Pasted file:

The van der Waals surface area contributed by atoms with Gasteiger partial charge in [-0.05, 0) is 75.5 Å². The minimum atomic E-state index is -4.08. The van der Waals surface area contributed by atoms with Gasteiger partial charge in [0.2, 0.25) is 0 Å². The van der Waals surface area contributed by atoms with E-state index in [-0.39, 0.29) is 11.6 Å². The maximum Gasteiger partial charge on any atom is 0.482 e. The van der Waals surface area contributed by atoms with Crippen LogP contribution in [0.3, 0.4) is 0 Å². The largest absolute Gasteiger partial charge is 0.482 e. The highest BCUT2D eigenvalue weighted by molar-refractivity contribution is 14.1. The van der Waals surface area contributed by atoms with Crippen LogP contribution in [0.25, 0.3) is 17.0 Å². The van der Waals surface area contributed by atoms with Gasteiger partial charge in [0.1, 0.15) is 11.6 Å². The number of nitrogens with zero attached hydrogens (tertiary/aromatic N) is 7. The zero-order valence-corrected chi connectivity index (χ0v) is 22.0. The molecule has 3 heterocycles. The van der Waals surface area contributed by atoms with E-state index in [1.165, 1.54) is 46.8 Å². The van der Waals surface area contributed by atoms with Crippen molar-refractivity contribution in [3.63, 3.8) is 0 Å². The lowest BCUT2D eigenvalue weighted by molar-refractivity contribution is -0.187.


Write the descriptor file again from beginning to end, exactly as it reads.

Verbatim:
The van der Waals surface area contributed by atoms with Gasteiger partial charge in [-0.05, 0) is 75.5 Å². The minimum atomic E-state index is -4.08. The van der Waals surface area contributed by atoms with Gasteiger partial charge in [0.2, 0.25) is 0 Å². The van der Waals surface area contributed by atoms with E-state index in [-0.39, 0.29) is 11.6 Å². The maximum Gasteiger partial charge on any atom is 0.482 e. The van der Waals surface area contributed by atoms with Crippen LogP contribution in [0.3, 0.4) is 0 Å². The largest absolute Gasteiger partial charge is 0.482 e. The highest BCUT2D eigenvalue weighted by molar-refractivity contribution is 14.1. The van der Waals surface area contributed by atoms with Crippen LogP contribution in [0.25, 0.3) is 17.0 Å². The van der Waals surface area contributed by atoms with Gasteiger partial charge in [0.1, 0.15) is 11.6 Å². The number of nitrogens with zero attached hydrogens (tertiary/aromatic N) is 7. The zero-order valence-corrected chi connectivity index (χ0v) is 22.0. The molecule has 3 heterocycles. The van der Waals surface area contributed by atoms with E-state index in [1.165, 1.54) is 46.8 Å². The van der Waals surface area contributed by atoms with Crippen molar-refractivity contribution in [3.63, 3.8) is 0 Å². The lowest BCUT2D eigenvalue weighted by molar-refractivity contribution is -0.187.